Vladimir gazed at her curious expression. He wondered if he should tell her. About Kira. About the past months and about her return. He wondered when had Kira Atkinson become a heavier burden than his family. But he found the decision already clearly made. He wanted Cathy to know. He wanted her to know everything. He wanted to offer her all the broken pieces so she could decide which of them she liked best. There was an undeniable connection between the two of them. A bond of sorts. Perhaps they were alike in many ways, more than they could tell yet. All Vladimir knew was that he was inexplicably drawn to her as a moth to a flame. He thought perhaps he was doomed to make the same mistakes over and over again, falling for Wicked women to spite his father, but he knew that wasn't it. Catherine Blackthorn could have been anyone, worn any face, any blood could've flown through her veins, as long as she would've still had those eyes that had had the misfortune of landing on an unfortunate soul such as his.

"I made the gravest mistake he could fathom," Vladimir spoke eventually. "I fell for one of those he hates the most."

"Ah," Cathy pursed her lips, finally averting her gaze. "A Wicked woman."

"Yes," Vladimir nodded. "A Wicked woman."

Cathy must have noticed the shift in his tone because she narrowed her eyes at him. "One who broke your heart, did she not?"

Vladimir chuckled softly. "Nothing gets past you. Yes. She did."

She died, he thought. She did not love me, and then she died. And then she came back, still not loving me. Then she left again. And she came back again. Always coming back and never to me.

And somewhere along those thoughts, Vladimir found the sharp pain in chest that usually accompanied them gone. Kira's presence was gone from his bones and the empty space she'd left no longer ached. He felt free, even though new chains shackled him. He wondered why he didn't mind those. He wondered why they didn't hurt, but soothed.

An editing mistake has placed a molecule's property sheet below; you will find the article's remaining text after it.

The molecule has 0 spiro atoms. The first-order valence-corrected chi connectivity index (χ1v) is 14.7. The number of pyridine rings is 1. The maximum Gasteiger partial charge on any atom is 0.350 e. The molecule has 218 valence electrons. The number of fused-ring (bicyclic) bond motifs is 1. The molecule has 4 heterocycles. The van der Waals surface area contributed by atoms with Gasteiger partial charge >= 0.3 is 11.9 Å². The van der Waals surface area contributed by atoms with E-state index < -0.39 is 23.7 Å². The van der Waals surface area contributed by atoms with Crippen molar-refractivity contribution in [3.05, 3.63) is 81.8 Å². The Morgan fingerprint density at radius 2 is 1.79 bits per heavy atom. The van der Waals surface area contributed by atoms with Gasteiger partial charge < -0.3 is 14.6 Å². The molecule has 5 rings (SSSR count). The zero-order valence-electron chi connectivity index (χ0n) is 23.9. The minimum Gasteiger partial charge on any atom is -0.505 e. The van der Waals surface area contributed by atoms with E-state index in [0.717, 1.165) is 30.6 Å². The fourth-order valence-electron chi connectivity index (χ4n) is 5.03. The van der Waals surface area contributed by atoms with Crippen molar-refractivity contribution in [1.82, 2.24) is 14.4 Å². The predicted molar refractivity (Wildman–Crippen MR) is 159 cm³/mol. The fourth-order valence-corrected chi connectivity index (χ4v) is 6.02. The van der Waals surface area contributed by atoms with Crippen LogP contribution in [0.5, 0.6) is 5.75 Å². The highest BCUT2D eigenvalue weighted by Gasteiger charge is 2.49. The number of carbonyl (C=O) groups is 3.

"What happened?" Cathy asked, but he didn't think there was any point in telling her a long and complicated story about life and love lost and death that doesn't stay dead. Instead, he just shrugged.

"What always happens. I loved her and she did not."

Cathy looked away at the steady stream flowing by them and sighed. "What a fool."

"Me or her?" Vladimir inquired.

"I can't tell. You for entrusting yourself so blindly to love or her for not loving you back."

At the last part, Vladimir could simply stand there like a fool indeed and blink. With so little words, she could undo him just like that. In those words only she'd managed to summarize all of that foolish, hopeless unrequited love of his.

He sighed. "I regret nothing, Catherine. Kira was a force of nature, and she still is. One cannot help but be taken by storm with her. I was just one of many fools. And like a storm in itself, she passed just as fast as she came. And she took it all with her. I used to think she took a part of me, too, when she… left."

"And now?" she looked back at him again, not knowing this in itself was already the answer to her question.

"Now I know she didn't. I just thought she did. But one must trust one's self blindly to love, as you put it, because only by losing yourself so deeply within someone can you find yourself. Is it not what we live for?"